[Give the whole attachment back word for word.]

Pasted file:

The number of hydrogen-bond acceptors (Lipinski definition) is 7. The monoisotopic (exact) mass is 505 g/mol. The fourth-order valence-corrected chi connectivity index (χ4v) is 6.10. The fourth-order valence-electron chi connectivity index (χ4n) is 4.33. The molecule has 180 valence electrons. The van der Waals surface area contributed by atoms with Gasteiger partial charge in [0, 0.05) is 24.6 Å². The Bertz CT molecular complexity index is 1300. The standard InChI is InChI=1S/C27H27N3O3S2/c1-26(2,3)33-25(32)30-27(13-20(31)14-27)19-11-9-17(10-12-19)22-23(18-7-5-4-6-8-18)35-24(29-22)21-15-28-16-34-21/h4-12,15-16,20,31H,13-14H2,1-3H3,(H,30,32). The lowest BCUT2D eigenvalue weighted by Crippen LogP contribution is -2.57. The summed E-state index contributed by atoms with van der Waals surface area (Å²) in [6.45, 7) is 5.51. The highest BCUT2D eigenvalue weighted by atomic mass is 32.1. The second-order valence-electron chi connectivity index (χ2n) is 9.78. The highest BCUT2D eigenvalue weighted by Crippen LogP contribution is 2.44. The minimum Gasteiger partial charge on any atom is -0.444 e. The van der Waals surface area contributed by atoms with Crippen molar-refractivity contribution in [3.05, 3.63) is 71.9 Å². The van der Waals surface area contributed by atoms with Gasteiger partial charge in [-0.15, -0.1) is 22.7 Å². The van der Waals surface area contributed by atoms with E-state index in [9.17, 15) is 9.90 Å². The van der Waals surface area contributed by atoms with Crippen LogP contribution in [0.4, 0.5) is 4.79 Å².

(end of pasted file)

The number of hydrogen-bond acceptors (Lipinski definition) is 7. The monoisotopic (exact) mass is 505 g/mol. The fourth-order valence-corrected chi connectivity index (χ4v) is 6.10. The fourth-order valence-electron chi connectivity index (χ4n) is 4.33. The molecule has 180 valence electrons. The van der Waals surface area contributed by atoms with Gasteiger partial charge in [0, 0.05) is 24.6 Å². The Bertz CT molecular complexity index is 1300. The standard InChI is InChI=1S/C27H27N3O3S2/c1-26(2,3)33-25(32)30-27(13-20(31)14-27)19-11-9-17(10-12-19)22-23(18-7-5-4-6-8-18)35-24(29-22)21-15-28-16-34-21/h4-12,15-16,20,31H,13-14H2,1-3H3,(H,30,32). The lowest BCUT2D eigenvalue weighted by Crippen LogP contribution is -2.57. The summed E-state index contributed by atoms with van der Waals surface area (Å²) in [6.45, 7) is 5.51. The highest BCUT2D eigenvalue weighted by atomic mass is 32.1. The second-order valence-electron chi connectivity index (χ2n) is 9.78. The highest BCUT2D eigenvalue weighted by Crippen LogP contribution is 2.44. The minimum Gasteiger partial charge on any atom is -0.444 e. The van der Waals surface area contributed by atoms with Crippen molar-refractivity contribution in [3.05, 3.63) is 71.9 Å². The van der Waals surface area contributed by atoms with Gasteiger partial charge in [-0.15, -0.1) is 22.7 Å². The van der Waals surface area contributed by atoms with E-state index in [9.17, 15) is 9.90 Å². The van der Waals surface area contributed by atoms with Crippen LogP contribution in [0.4, 0.5) is 4.79 Å².